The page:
Vigilantism and the State in Modern Latin America: Essays on Extralegal Violence

Vigilantism and the State in Modern Latin America: Essays on Extralegal Violence

Vigilantism and the State in Modern Latin America: Essays on Extralegal Violence

Vigilantism and the State in Modern Latin America: Essays on Extralegal Violence

Synopsis

This book is the first major analysis of the vigilantism that accompanies the economic, political, and social disintegration occurring in many Latin American countries. The essays examine the most prominent forms of vigilantism, including mob lynchings, assassinations by self-appointed or privately employed "enforcers," citizen uprisings against the police, the work of the notorious death squads, and extra-legal violence by on-duty police. The authors show the relationship between vigilantism and authoritarian governments whose inegalitarian practices and economic dependence on foreign powers perpetuate a cycle of poverty, repression, and violence.

Excerpt

This book was inspired by a December 1988 conference in Salvador, Bahia, Brazil, Mortes Anunciadas: a (Des) Proteção da Vida na América Latina. It was attended by scholars from South and North America and focused on many topics that are covered in this volume.

The Brazilian conference demonstrates Latin Americans' deep commitment -- both scholarly and political -- to understanding and resolving the relationships among distributive justice, human rights, and crime. It also points to the problems that such scholars and human rights workers face when conducting research on these questions. Much information about crime, human rights abuses, and justice is not public or publicized. Students of human rights and distributive justice therefore must study what is covered up, censored, or distorted.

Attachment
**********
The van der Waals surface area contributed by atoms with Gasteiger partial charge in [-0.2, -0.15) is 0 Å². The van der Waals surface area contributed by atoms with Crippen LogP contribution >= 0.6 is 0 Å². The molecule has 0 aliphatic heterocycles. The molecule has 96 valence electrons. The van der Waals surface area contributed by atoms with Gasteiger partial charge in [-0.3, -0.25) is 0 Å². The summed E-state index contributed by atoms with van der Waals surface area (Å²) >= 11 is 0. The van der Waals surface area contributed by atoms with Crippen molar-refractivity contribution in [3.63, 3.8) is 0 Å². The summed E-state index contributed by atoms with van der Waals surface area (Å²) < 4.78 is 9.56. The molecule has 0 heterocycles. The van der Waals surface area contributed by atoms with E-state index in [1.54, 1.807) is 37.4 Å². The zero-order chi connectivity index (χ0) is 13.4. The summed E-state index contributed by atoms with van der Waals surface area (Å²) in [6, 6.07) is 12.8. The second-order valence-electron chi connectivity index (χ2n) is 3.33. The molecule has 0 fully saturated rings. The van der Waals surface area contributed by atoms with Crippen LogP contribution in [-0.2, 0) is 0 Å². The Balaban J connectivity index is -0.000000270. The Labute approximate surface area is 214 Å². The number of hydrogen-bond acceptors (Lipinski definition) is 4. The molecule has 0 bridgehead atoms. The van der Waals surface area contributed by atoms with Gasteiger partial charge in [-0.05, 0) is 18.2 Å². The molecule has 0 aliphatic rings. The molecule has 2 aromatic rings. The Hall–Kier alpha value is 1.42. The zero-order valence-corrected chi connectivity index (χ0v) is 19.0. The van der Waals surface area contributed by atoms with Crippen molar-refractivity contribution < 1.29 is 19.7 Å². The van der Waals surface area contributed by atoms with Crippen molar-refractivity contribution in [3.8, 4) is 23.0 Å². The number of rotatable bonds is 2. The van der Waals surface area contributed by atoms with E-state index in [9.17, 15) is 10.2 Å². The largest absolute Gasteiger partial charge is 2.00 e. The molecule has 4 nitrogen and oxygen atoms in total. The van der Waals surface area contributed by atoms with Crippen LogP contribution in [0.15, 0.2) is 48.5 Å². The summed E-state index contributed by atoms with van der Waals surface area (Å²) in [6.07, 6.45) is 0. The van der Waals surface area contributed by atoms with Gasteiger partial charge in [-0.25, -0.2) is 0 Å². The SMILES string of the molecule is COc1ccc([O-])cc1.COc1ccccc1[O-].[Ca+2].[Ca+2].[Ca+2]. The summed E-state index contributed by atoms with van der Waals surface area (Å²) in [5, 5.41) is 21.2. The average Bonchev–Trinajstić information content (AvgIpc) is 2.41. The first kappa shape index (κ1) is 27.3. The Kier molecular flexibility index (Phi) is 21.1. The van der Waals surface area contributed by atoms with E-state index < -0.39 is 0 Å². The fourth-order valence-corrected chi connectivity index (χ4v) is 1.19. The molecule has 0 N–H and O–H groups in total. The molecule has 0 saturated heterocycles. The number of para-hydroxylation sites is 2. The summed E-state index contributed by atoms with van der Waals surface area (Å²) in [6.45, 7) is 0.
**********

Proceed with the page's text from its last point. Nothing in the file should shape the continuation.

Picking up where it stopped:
One source often used by Latin (and North) American social scientists and human rights workers is the newspaper. Latin Americans have devised ingenious ways of reading the daily journals to glean the hidden and the censored and to uncover the obfuscated. North American social scientists can learn much in this regard from their colleagues to the south.

Indeed, newspapers are frequently the only source of information about matters of justice. Latin American social scientists quickly learn that national, regional, and local government agencies are not receptive to probing research on crime and human rights. But Latin American scholars and human rights workers do not abandon the task because of difficulties obtaining information. Even when their lives are threatened by the "sensitivity" of their research topics, they do not pull back. Indeed, in many parts of South and Central America, researchers and . . .

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